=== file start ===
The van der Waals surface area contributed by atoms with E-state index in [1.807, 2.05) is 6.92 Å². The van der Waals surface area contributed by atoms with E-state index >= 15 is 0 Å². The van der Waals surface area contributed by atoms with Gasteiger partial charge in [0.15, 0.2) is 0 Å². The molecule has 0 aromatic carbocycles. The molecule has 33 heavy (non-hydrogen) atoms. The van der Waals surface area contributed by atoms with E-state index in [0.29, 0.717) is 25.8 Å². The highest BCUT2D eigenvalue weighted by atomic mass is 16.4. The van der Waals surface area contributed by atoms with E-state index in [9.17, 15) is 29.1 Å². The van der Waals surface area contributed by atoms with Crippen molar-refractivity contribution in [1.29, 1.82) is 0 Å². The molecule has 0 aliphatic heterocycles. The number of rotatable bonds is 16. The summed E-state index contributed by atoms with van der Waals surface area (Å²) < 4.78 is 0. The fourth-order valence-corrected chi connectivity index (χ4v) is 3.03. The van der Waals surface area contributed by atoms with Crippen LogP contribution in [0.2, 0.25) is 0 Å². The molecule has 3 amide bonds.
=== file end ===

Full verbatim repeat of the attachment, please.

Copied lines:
The van der Waals surface area contributed by atoms with E-state index in [1.807, 2.05) is 6.92 Å². The van der Waals surface area contributed by atoms with E-state index >= 15 is 0 Å². The van der Waals surface area contributed by atoms with Gasteiger partial charge in [0.15, 0.2) is 0 Å². The molecule has 0 aromatic carbocycles. The molecule has 33 heavy (non-hydrogen) atoms. The van der Waals surface area contributed by atoms with E-state index in [0.29, 0.717) is 25.8 Å². The highest BCUT2D eigenvalue weighted by atomic mass is 16.4. The van der Waals surface area contributed by atoms with E-state index in [9.17, 15) is 29.1 Å². The van der Waals surface area contributed by atoms with Crippen molar-refractivity contribution in [1.29, 1.82) is 0 Å². The molecule has 0 aliphatic heterocycles. The number of rotatable bonds is 16. The summed E-state index contributed by atoms with van der Waals surface area (Å²) < 4.78 is 0. The fourth-order valence-corrected chi connectivity index (χ4v) is 3.03. The van der Waals surface area contributed by atoms with Crippen LogP contribution in [0.2, 0.25) is 0 Å². The molecule has 3 amide bonds.